Chop Chae (Sweet Potato Noodle) Recipe on Food52

Make Ahead

Chop Chae (Sweet Potato Noodle)

August 20, 2019
0 Ratings
Author Notes

This dish reminds me of lunches at a narrow store front diner in my college town of Ann Arbor, MI. Steve's Lunch was known for Bi Bim Bop, but the chop chae was my Korean dish of choice. It's satisfying any time--late morning, lunch, late afternoon and late night. Now my son eats it as a lunch or late afternoon snack. It's kid friendly and satisfies adults as well. I add sriracha to mine just for a little spice. —edamame2003

  • Serves four to six
Ingredients
  • 1 pound dried vermicelli sweet potato noodles
  • 1 cup juilenned carrots
  • 1 cup julienned acorn squash or kohlrabi (whichever is in season)
  • 1 cup sliced shitake mushroon
  • 1 medium onion, thinly sliced
  • 2 cups baby spinach
  • 3 garlic cloves, crushed
  • 2 tablespoons sesame seed oil
  • 2 tablespoons grape seed oil
  • 3/4 cup organic Tamari or gluten free soy sauce
  • 1/4 cup honey powder (or light agave, if vegan)
In This Recipe
Directions
  1. Fill a large pot with water and bring to a boil; place noodles in the pot and let cook for 5 minutes.
  2. Drain the noodles and rinse with cold water. (To keep noodles from sticking, just run water through the noodles when ready to stir fry)
  3. Mix soy sauce, honey powder and sesame oil.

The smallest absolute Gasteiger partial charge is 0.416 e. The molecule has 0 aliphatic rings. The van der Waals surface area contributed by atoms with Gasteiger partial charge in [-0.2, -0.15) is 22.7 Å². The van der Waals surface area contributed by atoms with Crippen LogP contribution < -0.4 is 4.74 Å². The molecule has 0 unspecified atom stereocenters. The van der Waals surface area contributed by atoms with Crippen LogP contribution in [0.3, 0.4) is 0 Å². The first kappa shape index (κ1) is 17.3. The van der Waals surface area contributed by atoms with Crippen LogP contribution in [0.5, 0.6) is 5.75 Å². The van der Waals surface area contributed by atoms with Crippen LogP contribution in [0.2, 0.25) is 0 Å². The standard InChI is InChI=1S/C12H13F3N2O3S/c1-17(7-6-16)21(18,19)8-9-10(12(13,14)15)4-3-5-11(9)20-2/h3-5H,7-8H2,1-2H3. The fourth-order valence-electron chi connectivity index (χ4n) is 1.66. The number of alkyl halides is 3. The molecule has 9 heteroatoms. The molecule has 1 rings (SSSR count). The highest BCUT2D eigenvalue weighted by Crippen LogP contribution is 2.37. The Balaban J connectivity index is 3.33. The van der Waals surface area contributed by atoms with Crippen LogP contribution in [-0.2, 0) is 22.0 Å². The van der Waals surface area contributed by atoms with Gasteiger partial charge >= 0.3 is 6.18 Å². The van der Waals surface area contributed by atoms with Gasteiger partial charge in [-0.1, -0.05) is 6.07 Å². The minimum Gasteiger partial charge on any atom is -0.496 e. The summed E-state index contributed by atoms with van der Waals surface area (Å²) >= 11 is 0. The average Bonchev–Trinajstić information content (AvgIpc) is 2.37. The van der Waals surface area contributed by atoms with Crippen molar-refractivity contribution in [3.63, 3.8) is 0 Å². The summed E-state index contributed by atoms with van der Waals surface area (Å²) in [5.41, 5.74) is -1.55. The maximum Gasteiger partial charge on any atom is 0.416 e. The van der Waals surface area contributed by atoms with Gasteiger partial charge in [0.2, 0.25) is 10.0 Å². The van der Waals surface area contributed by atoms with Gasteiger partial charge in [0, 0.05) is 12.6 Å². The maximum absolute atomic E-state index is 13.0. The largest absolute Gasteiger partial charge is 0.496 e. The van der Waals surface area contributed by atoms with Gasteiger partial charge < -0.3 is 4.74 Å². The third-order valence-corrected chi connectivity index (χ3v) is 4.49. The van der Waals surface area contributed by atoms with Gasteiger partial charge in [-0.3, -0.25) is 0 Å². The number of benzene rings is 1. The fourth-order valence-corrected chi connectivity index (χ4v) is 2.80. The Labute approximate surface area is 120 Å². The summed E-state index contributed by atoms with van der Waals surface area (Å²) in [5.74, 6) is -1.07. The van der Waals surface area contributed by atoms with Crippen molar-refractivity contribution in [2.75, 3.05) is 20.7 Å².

4. Heat the grape seed oil in a large pan or wok.
  5. Add the crushed garlic and brown.
  6. Add the carrots and kohlrabi or squash and stir fry until softened, for about 5 minutes.
  7. Add the sliced onion and shitake mushroom, and pour about 1/4 cup of the soy/honey powder mix to the pan and stir fry the ingredients for another 3 minutes.
  8. Place the vegetables in a bowl and mix with the spinach. Set aside.
  9. Add a little more grape seed oil (about 1 Tablespoon) and put the noodles in the pan with the remainder of the soy/honey powder mix. Mix well over medium heat for 3 minutes.
  10. Place the noodles in the large bowl with the vegetables and mix together.
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  • tenpenny
    tenpenny
  • Teri
    Teri
  • Midge
    Midge
  • gingerroot
    gingerroot
  • edamame2003
    edamame2003
I work in the entertainment business, and in my free time, I really enjoy growing my own vegetables, trolling my local farmers markets and trying to re-create yummy dishes I eat at my favorite restaurants. My son is a big influence on how and what I cook. He's my guinea pig and promises to try anything I make once. Luckily the recipes on food52 are bountiful and delicious.

    14 Reviews

    tenpenny October 4, 2010
    @edamame2003 thank you for replying. Yes, clear after boiling and brown after heating w/rest of mix. I added more veggies & tamari this evening to the leftovers and it tasted pretty good. I did buy the noodles at a Korean shop & just checked the bag again - it was labeled 1lb but perhaps mislabeled as it sure was A LOT of noodles.
     
    Author Comment
    edamame2003 October 4, 2010
    vivzan--you know whats funny about that is my bag said 1 pound and after i boiled it, it really didn't look like that much...makes me wonder if my bag was mis-labeled. im glad you were able to add more veggies and tamari and make it work :)